There were other signs too, of course. I passed the exit for Airline Highway and, though I can’t be certain, I’m pretty sure my mother worked at an Albertson’s (or was it a Western Sizzlin Steakhouse?) on Airline Highway. In either case, this is also the same street that an old woman pulled a gun on me when I honked at her for sitting too long at a red light. It is the street on which I jumped a curb, in my just-learning-to-drive-but-already-have-my-license days, right in front of a police officer and then darted into the parking lot of what I know for a fact was an Albertson’s to hide amongst the Saturday afternoon shopper’s parked cars.
The signs were, in fact, everywhere! (As is true on most major interstates). And I realized that home is a tricky concept. The truth is, I have lots of homes. I have my home in Oxford, Mississippi where I have chosen to build my life. My mother’s home in Texas is a home to me as well, if for no other reason than the fact that she and my brother live there. There is also the home in which my parents grew up and in which I spent much of my youth visiting my grandparents and aunts and uncles and cousins. And there are many, many more. The homes of good friends and of friends of the family, old homes that I used to live in but are currently occupied by strangers, and then there are the cities. So many wonderful cities that I have called home.
I guess, in the end, Baton Rouge and I have solidified our relationship. I promise to come back and visit more often if she promises to continue welcoming me home. Whatever that means.
Some of you who have followed my previous blogging attempts in the past may be familiar with this piece. And yes, I do realize that it’s cheating the whole GaBloWriMo goal. But, I did spend five hours last night working on an essay and that makes me feel slightly (just slightly) justified. Plus, it’s early in the day and I may still write and post something new on here…you never know.
I’d like to, slowly, get my old CNF experiments up here for those who haven’t read them and to keep a record of the journey. This piece was written in the spring of 2009. I was teaching a survey course in American lit titled, The American Dream: Myth or Reality? It was also the very beginning of my experimentation with CNF. Enjoy!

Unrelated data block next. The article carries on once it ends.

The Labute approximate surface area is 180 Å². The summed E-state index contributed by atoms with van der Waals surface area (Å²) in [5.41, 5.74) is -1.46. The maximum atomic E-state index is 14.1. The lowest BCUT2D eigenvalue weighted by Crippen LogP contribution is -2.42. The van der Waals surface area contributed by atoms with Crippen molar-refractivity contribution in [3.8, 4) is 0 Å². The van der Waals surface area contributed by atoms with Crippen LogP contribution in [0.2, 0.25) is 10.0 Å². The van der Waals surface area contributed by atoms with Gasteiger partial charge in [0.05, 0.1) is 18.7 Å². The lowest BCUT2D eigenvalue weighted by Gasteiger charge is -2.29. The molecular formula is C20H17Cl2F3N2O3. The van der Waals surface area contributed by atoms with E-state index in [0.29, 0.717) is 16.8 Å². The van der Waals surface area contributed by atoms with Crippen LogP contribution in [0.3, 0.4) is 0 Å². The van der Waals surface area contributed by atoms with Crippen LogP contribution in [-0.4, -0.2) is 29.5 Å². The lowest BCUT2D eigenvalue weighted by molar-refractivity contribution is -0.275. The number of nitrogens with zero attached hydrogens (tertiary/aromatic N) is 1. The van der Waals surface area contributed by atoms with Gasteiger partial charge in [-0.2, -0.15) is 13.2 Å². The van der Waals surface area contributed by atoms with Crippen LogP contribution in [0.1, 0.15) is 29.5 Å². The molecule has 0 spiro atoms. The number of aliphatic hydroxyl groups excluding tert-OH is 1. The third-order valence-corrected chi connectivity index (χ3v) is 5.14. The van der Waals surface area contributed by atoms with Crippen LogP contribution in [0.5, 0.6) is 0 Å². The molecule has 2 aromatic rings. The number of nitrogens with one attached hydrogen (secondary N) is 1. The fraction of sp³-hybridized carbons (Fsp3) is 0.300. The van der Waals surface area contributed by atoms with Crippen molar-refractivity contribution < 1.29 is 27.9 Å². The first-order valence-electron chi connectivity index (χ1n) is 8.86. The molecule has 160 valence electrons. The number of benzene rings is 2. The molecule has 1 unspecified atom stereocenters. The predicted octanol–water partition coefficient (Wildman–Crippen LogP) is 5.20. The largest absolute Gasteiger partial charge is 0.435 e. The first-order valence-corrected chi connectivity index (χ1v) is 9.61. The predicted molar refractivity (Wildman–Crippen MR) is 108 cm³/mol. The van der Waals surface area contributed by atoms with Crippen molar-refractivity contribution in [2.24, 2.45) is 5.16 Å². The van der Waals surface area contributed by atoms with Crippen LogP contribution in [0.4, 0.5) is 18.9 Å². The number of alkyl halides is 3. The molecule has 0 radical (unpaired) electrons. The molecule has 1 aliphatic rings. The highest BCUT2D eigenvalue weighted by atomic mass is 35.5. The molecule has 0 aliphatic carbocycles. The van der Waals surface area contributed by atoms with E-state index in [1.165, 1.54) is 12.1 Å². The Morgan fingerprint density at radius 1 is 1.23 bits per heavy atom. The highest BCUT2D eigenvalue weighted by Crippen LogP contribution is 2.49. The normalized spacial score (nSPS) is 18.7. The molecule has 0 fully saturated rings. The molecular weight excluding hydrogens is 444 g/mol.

I hear the word come out of my mouth and immediately, as if the bomb itself has been dropped in the middle of the acrylic covered desks that are jammed tightly into this basement classroom, my students’ bodies stiffen. Their eyes narrow ever so slightly. Did she just say the “S” word?
We are completing our discussion of Upton Sinclair’s The Jungle. It’s impossible to discuss the novel without the inevitable mention of the “S” word. But I am careful with them. After all, it’s not their fault they’ve been told that all other forms of governance are evil and designed to strip away their God Given Rights. Never mind that they exercise those rights loosely. Freedom of speech is okay as long as we’re not overheard criticizing our government. Freedom of religion is okay too – so long as we’re keeping a watchful eye on Those Damn Muslims. But it’s not their fear of the “S” word that disturbs me.
“This book is depressing,” says a girl in the back whose name I have not yet memorized.
“Why does Sinclair have to make it so depressing?”
I tell them literature chronicles society’s past and ask where we see this kind of corruption in our society today. The room is heavy with silence. One young woman, sitting safely in the back of the room, tentatively raises her hand. Her response is more of a question than an assertion.
My smile and nod is enough affirmation to encourage a slew of hands. Law enforcement. Health care. Professional athletics. The War. This last one is met with nervousness. They all immediately turn to me, scanning my face for reaction.
“Yes,” I say. “Yes. These are all wonderful examples of modern day corruption.”
Then Patrick, one of the many basketball players in this class, speaks up:
“Yeah, but what can we do about it?”
It’s not really a question. He isn’t looking for ideas on how to organize, to start a movement, to petition government. The answer he already knows is evident in the faces of everyone around him. They look me squarely in the eyes, Yeah Doc, what do you have to say about that? And I give them the spiel about groundswell movements that shaped our world – Women’s Suffrage, the Civil Rights Movement, the organized protests against the Vietnam War. Maria raises her hand.
“It’s like what happened after 9/11. We all came together then, didn’t we?”
Their varied expressions shift. They suddenly look incredibly vulnerable.
“Yes,” I say quietly. “Yes, we did.”
And I see that I was wrong. It’s not the addition of this new “S” word they fear. It’s the loss of so many other “S” words. Safety. Security. Society. Sanctity. They look for them tentatively, hesitantly. They sit utterly motionless, a nation defeated. Dan cocks his head to the left.
“So… is this gonna be on the test?”